Hello! I am Fauzan Sheikh. I would describe myself as a person with a solid set of plans and a set direction for life. Currently I am a Junior headed to my Senior year in Florida International University enrolled in the Honors College. My area of studies is in Construction Management and I am enrolled in the Moss School of Construction at Florida International University working on their bachelor’s degree program. My profession is Estimating as I am the Assistant Estimator currently at Zahlene Enterprise Inc., which is a construction company located in Medley, FL. I was born in Karachi, Sindh, Pakistan, raised in Miami, FL, and I currently live in Pembroke Pines, FL. Being enrolled in Miami in Miami with professor Bailly as my instructor, has truly opened my eyes to what Miami really is. I emphasize that I was raised in Miami, but I was part of a closed circle which was limited to my schooling, family, and friends that were from my area. I only wished to travel outside of the state of Florida, and outside the United States itself. Not only did I learn what a gem Miami is itself, but also the light and dark history behind it all. My Ineffable Miami project this semester will be on the city of Overtown, which was formerly known as “Colored Town”.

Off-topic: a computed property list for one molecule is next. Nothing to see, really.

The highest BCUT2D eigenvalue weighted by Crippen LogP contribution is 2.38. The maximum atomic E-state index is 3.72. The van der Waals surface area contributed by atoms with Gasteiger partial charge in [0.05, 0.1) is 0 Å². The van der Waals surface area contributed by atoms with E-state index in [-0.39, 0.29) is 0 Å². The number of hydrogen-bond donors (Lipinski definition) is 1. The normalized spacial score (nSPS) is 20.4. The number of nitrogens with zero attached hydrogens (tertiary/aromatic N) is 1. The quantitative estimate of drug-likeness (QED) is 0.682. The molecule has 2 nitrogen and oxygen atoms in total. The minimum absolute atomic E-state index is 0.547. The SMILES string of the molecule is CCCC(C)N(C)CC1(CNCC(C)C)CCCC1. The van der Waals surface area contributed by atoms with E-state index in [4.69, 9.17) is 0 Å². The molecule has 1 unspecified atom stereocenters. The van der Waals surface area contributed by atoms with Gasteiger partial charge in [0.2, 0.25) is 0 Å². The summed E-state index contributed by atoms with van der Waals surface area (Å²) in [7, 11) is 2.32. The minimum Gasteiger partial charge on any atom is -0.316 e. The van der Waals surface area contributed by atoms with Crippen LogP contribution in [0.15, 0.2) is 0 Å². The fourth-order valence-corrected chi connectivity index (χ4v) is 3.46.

Overtown is a Historic predominantly Black city which is adjacent to Downtown Miami. The northern boundary of Overtown is NW 20th Street; the southern boundary is NW 5th Street; the western border is marked at the Miami River and SR-836; and the eastern border is the East Coast Railway and NW 1st Avenue. The surrounding cities include Downtown Miami, Town Square, Edgewater, Wynwood, Allapattah, Little Havana, and Brickell. Interstate I-95 passes directly through the heart of Historic Overtown and is also a topic of great controversy.